Thanks for your kind words and I've starred your thread.
My first attempt at reviews:
China in Ten Words
Blur: How to Know What's True in the Age of Information Overload
China in Ten Words
Yu Hua, is a Chinese fiction and non-fiction author and the winner of the Man Asian Book Award for his novel "Brothers".
Here, he has attempted to distill the character of his country during the 20th century into 10 commonly used Chinese words such as “people”, “revolution”, “leader”, “bamboozle” and “copycat”, In a “the more things change, the more they stay the same” vein, Yu riffs on both contemporary life in China as well as life during the Cultural Revolution. Using each word as a springboard, he links cultural, behoavioral and psychological attributes common to both the Cultural Revolution and the current “economic revolution” and explores how these attributes manifest themselves similarly but with different goals and ends. In each section, he underscores his analysis of the times with (sometimes humorous, sometimes heartbreaking) personal stories often in ways that may surprise the Western reader. He writes, for instance that the Tiananmen Square uprising and subsequent suppression of that movement is largely forgotten and/or ignored by the younger generation.
I found the first 2/3 of the book fascinating but felt that it dragged a bit toward the end.
Blur: How to Know What's True in the Age of Information Overload
by Bill Kovach and Tom Rosenstiel
In an age where reporting of current events can be found everywhere and anytime, and where “citizen journalists” and 24 hour cable news stations contribute to our understanding of those events, perceptive and thoughtful understanding of issues is both daunting and often dangerously ignored. The authors write that not only does news reporting “blur” the lines of entertainment with the provision of information (inserting a story about a celebrity into a news program for instance), but access to reporting by bloggers and other “citizen journalists” is often more the attempt to affirm our opinion than the effort to seek information.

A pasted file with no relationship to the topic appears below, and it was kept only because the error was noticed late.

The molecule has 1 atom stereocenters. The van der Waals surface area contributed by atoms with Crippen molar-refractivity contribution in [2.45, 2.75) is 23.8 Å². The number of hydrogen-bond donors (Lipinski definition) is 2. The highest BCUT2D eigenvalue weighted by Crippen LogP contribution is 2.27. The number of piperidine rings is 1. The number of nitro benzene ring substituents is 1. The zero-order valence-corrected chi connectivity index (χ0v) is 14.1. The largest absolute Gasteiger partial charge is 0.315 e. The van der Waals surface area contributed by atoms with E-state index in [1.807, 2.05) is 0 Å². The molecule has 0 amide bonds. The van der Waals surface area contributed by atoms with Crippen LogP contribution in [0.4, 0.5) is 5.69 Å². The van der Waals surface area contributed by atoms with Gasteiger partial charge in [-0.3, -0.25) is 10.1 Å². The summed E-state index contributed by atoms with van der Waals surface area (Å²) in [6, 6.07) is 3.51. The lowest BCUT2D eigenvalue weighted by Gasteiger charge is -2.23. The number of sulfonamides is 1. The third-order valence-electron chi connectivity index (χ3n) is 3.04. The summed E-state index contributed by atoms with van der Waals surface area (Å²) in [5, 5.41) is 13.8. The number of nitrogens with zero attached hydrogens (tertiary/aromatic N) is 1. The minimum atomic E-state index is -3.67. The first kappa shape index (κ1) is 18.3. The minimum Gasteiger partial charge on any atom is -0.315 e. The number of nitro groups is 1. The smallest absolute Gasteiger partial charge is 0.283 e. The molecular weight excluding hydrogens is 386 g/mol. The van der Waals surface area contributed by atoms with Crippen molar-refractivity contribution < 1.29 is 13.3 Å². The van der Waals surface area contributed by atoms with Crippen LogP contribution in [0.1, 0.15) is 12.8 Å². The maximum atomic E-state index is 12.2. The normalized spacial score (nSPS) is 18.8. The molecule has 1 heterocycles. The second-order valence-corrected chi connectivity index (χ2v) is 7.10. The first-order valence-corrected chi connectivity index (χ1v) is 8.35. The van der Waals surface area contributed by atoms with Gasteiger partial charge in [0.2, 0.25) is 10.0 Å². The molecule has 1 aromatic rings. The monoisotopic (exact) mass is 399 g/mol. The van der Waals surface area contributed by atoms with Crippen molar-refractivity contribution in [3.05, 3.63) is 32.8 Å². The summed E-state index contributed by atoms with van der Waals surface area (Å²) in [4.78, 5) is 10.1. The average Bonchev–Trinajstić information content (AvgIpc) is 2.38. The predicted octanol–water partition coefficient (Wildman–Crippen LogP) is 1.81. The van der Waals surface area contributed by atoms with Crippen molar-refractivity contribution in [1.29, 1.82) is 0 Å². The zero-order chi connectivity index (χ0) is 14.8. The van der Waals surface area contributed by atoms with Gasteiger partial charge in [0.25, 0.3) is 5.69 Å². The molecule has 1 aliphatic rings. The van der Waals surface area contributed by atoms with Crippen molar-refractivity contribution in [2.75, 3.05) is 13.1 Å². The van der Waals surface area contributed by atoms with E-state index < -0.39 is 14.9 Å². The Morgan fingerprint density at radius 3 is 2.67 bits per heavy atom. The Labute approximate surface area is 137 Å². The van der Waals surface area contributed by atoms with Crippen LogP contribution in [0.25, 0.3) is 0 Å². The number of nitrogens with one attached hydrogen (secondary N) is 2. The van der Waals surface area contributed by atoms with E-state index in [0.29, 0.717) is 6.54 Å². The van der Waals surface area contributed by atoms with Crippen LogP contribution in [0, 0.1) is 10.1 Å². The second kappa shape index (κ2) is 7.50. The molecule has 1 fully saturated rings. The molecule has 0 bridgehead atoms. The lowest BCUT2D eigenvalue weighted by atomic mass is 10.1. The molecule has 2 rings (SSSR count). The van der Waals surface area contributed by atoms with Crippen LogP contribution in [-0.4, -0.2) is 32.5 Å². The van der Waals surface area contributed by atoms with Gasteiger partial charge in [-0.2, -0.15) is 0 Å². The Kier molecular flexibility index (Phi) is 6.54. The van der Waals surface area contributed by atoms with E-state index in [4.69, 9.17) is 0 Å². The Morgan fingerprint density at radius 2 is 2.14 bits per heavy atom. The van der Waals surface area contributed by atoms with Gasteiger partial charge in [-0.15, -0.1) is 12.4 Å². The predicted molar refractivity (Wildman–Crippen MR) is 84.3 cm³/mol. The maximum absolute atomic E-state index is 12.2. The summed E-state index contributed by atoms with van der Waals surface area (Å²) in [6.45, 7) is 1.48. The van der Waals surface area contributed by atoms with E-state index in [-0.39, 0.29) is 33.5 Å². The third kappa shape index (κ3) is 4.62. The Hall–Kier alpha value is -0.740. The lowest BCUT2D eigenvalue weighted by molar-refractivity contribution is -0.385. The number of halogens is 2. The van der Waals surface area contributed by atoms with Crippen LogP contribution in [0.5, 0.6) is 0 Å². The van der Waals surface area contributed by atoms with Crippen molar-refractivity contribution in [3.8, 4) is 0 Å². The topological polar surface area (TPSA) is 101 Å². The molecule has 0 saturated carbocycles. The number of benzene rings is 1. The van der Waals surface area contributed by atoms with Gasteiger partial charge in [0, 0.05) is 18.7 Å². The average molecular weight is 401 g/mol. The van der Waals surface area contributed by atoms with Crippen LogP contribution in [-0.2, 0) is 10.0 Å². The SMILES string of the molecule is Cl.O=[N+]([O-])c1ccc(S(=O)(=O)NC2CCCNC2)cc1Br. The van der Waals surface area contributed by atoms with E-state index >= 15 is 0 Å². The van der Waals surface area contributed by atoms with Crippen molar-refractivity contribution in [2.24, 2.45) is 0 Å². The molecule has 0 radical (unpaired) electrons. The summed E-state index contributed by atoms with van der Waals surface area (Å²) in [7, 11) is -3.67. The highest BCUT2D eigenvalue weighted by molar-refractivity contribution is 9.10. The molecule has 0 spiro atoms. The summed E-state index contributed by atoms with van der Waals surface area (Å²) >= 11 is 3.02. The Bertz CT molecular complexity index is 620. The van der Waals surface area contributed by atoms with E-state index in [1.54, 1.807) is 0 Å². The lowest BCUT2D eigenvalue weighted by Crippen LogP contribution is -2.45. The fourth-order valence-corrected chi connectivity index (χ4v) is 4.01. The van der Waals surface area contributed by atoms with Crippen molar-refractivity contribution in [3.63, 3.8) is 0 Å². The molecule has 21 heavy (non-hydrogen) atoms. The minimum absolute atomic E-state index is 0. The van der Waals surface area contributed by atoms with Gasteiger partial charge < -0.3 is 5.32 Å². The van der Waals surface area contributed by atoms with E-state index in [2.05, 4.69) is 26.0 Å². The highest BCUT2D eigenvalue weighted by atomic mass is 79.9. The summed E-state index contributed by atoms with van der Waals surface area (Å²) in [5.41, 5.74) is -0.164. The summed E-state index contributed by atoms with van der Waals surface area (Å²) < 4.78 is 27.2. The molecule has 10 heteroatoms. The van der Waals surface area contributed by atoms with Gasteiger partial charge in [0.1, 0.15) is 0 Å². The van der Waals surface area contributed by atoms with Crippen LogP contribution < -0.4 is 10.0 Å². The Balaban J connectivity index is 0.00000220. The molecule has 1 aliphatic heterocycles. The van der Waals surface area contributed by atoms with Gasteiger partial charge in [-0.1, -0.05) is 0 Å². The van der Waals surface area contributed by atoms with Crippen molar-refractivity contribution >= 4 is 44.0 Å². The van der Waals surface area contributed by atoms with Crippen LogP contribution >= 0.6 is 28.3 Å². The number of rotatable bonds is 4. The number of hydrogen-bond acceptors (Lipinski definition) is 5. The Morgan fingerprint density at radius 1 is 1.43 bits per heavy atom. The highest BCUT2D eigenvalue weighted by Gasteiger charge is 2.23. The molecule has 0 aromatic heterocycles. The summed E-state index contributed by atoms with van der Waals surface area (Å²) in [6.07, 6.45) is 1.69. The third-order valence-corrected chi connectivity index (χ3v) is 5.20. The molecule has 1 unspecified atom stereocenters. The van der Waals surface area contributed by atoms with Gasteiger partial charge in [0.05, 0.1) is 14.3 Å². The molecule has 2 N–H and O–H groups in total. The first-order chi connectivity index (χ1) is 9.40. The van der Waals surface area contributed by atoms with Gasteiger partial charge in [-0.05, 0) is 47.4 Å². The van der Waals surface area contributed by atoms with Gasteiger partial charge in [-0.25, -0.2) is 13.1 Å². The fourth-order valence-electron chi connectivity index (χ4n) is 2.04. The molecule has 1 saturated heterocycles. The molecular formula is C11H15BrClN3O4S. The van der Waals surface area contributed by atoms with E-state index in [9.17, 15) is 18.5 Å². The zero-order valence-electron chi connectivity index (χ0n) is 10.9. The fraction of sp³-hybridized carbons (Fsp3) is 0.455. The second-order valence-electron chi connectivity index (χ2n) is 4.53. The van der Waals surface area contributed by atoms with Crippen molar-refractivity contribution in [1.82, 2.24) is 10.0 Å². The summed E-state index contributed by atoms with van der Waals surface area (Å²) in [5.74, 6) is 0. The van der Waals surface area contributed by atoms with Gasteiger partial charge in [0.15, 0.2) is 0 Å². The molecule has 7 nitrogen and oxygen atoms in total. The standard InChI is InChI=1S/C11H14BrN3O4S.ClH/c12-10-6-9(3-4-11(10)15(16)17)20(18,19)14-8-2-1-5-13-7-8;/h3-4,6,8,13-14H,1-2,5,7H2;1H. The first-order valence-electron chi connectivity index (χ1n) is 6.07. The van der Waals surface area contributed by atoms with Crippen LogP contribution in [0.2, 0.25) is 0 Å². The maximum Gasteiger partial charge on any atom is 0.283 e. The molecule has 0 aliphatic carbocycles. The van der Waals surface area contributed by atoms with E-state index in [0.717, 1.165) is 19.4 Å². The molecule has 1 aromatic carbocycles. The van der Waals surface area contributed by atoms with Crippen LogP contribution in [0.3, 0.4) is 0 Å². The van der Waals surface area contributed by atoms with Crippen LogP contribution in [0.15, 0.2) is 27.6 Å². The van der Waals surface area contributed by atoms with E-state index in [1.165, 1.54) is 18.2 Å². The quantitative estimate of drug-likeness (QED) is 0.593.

This relatively short book, written by two veteran journalists, is an effort to explain how to evaluate news stories for authority and accuracy. Though the book is geared toward journalists and consumers of news, it was in fact lent to me by a colleague (a fellow librarian) who uses it to teach a class on Information Literacy – the attempt to teach students how to identify and evaluate credible information sources. The authors write that not only does news reporting “blur” the lines of entertainment and news (inserting a story about a celebrity into a news program for instance), but seeking and reading reporting by bloggers and other “citizen journalists” is often more of an attempt to affirm our opinion than the effort to seek information on a topic. Moreover, the presentation (or omission) of facts in various media, skew the accuracy of the reporting in order to serve up a particular worldview.
The authors present the material in a straightforward manner and provide clear-cut checklists with analysis to be used to verify, evaluate and analyze news sources and stories for accuracy and comprehensiveness. Along the way, they describe the methods used by veteran journalists to gather and assemble information in order to glean the actual facts and report a full story. If you are interested in guidelines to help navigate through the morass of available information, this is a thoughtful treatment of the subject.
17: Blur looks really interesting. I just finished a class on research and am always looking for more information about...information. :) Nice review!
And welcome to the group!
Welcome to the group!
China in Ten Words looks like something I would enjoy. Thank you for the review.
How are you enjoying Zola? He is one of my favorite authors. I've been reading/rereading the Rougon Macquart series in order, and am currently up to Nana. Of course they vary in quality, but most are very good.
Thanks for your note. The China book was very interesting although I thought it was just a bit repetitious at the end. Still an eye-opener done in a unique way and a good read though.